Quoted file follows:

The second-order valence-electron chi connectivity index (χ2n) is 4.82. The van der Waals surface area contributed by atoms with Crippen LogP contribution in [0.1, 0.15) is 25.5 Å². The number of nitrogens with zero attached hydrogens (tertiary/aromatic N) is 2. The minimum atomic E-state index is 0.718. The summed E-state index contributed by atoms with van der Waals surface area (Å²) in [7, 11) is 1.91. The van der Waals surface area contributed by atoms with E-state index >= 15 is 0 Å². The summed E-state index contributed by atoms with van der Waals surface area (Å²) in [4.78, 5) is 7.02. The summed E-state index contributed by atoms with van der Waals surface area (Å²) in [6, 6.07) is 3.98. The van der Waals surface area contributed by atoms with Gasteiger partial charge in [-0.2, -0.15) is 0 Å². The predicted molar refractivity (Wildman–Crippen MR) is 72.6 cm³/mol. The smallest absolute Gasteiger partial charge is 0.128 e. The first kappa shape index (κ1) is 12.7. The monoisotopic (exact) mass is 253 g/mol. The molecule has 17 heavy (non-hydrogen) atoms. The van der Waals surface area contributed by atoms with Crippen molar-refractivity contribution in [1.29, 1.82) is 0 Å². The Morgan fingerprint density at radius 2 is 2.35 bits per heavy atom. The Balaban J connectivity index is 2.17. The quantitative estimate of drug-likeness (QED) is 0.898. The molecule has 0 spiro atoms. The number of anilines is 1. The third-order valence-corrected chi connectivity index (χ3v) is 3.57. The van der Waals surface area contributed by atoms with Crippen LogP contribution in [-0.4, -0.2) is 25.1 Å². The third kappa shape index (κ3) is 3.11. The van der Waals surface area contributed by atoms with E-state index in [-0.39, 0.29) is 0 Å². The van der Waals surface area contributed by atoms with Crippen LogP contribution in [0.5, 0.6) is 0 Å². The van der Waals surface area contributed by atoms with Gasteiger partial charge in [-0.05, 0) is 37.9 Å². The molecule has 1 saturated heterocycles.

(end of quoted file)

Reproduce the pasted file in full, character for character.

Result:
The second-order valence-electron chi connectivity index (χ2n) is 4.82. The van der Waals surface area contributed by atoms with Crippen LogP contribution in [0.1, 0.15) is 25.5 Å². The number of nitrogens with zero attached hydrogens (tertiary/aromatic N) is 2. The minimum atomic E-state index is 0.718. The summed E-state index contributed by atoms with van der Waals surface area (Å²) in [7, 11) is 1.91. The van der Waals surface area contributed by atoms with E-state index >= 15 is 0 Å². The summed E-state index contributed by atoms with van der Waals surface area (Å²) in [4.78, 5) is 7.02. The summed E-state index contributed by atoms with van der Waals surface area (Å²) in [6, 6.07) is 3.98. The van der Waals surface area contributed by atoms with Gasteiger partial charge in [-0.2, -0.15) is 0 Å². The predicted molar refractivity (Wildman–Crippen MR) is 72.6 cm³/mol. The smallest absolute Gasteiger partial charge is 0.128 e. The first kappa shape index (κ1) is 12.7. The monoisotopic (exact) mass is 253 g/mol. The molecule has 17 heavy (non-hydrogen) atoms. The van der Waals surface area contributed by atoms with Crippen molar-refractivity contribution in [1.29, 1.82) is 0 Å². The Morgan fingerprint density at radius 2 is 2.35 bits per heavy atom. The Balaban J connectivity index is 2.17. The quantitative estimate of drug-likeness (QED) is 0.898. The molecule has 0 spiro atoms. The number of anilines is 1. The third-order valence-corrected chi connectivity index (χ3v) is 3.57. The van der Waals surface area contributed by atoms with Crippen LogP contribution in [-0.4, -0.2) is 25.1 Å². The third kappa shape index (κ3) is 3.11. The van der Waals surface area contributed by atoms with E-state index in [-0.39, 0.29) is 0 Å². The van der Waals surface area contributed by atoms with Crippen LogP contribution in [0.5, 0.6) is 0 Å². The van der Waals surface area contributed by atoms with Gasteiger partial charge in [-0.05, 0) is 37.9 Å². The molecule has 1 saturated heterocycles.